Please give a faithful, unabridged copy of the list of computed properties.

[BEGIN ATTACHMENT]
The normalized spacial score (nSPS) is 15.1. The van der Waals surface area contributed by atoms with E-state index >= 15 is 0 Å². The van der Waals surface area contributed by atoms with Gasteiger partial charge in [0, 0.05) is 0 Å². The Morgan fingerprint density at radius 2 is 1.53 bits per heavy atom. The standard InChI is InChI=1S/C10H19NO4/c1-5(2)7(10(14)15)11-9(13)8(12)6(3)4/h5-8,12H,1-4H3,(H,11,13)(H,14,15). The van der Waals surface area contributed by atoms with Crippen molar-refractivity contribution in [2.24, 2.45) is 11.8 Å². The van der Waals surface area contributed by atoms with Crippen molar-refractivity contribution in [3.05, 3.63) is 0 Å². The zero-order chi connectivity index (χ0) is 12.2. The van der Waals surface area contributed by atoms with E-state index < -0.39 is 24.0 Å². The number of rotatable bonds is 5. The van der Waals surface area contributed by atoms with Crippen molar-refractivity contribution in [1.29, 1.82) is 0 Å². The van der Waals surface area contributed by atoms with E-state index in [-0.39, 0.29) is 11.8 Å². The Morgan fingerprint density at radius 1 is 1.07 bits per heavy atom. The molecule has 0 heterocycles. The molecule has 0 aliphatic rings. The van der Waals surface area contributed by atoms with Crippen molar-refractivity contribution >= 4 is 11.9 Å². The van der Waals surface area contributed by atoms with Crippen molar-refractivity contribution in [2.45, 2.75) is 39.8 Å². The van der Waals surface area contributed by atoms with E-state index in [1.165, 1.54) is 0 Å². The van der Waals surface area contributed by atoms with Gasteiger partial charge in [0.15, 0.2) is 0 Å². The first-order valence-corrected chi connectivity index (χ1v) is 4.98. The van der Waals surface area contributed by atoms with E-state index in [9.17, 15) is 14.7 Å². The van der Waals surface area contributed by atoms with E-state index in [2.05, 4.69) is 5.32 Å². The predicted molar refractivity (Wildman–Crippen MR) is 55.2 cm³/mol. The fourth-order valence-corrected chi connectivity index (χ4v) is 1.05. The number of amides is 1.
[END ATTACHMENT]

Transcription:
The normalized spacial score (nSPS) is 15.1. The van der Waals surface area contributed by atoms with E-state index >= 15 is 0 Å². The van der Waals surface area contributed by atoms with Gasteiger partial charge in [0, 0.05) is 0 Å². The Morgan fingerprint density at radius 2 is 1.53 bits per heavy atom. The standard InChI is InChI=1S/C10H19NO4/c1-5(2)7(10(14)15)11-9(13)8(12)6(3)4/h5-8,12H,1-4H3,(H,11,13)(H,14,15). The van der Waals surface area contributed by atoms with Crippen molar-refractivity contribution in [2.24, 2.45) is 11.8 Å². The van der Waals surface area contributed by atoms with Crippen molar-refractivity contribution in [3.05, 3.63) is 0 Å². The zero-order chi connectivity index (χ0) is 12.2. The van der Waals surface area contributed by atoms with E-state index < -0.39 is 24.0 Å². The number of rotatable bonds is 5. The van der Waals surface area contributed by atoms with Crippen molar-refractivity contribution in [1.29, 1.82) is 0 Å². The van der Waals surface area contributed by atoms with E-state index in [-0.39, 0.29) is 11.8 Å². The Morgan fingerprint density at radius 1 is 1.07 bits per heavy atom. The molecule has 0 heterocycles. The molecule has 0 aliphatic rings. The van der Waals surface area contributed by atoms with Crippen molar-refractivity contribution >= 4 is 11.9 Å². The van der Waals surface area contributed by atoms with Crippen molar-refractivity contribution in [2.45, 2.75) is 39.8 Å². The van der Waals surface area contributed by atoms with E-state index in [1.165, 1.54) is 0 Å². The van der Waals surface area contributed by atoms with Gasteiger partial charge in [0.15, 0.2) is 0 Å². The first-order valence-corrected chi connectivity index (χ1v) is 4.98. The van der Waals surface area contributed by atoms with E-state index in [9.17, 15) is 14.7 Å². The van der Waals surface area contributed by atoms with E-state index in [2.05, 4.69) is 5.32 Å². The predicted molar refractivity (Wildman–Crippen MR) is 55.2 cm³/mol. The fourth-order valence-corrected chi connectivity index (χ4v) is 1.05. The number of amides is 1.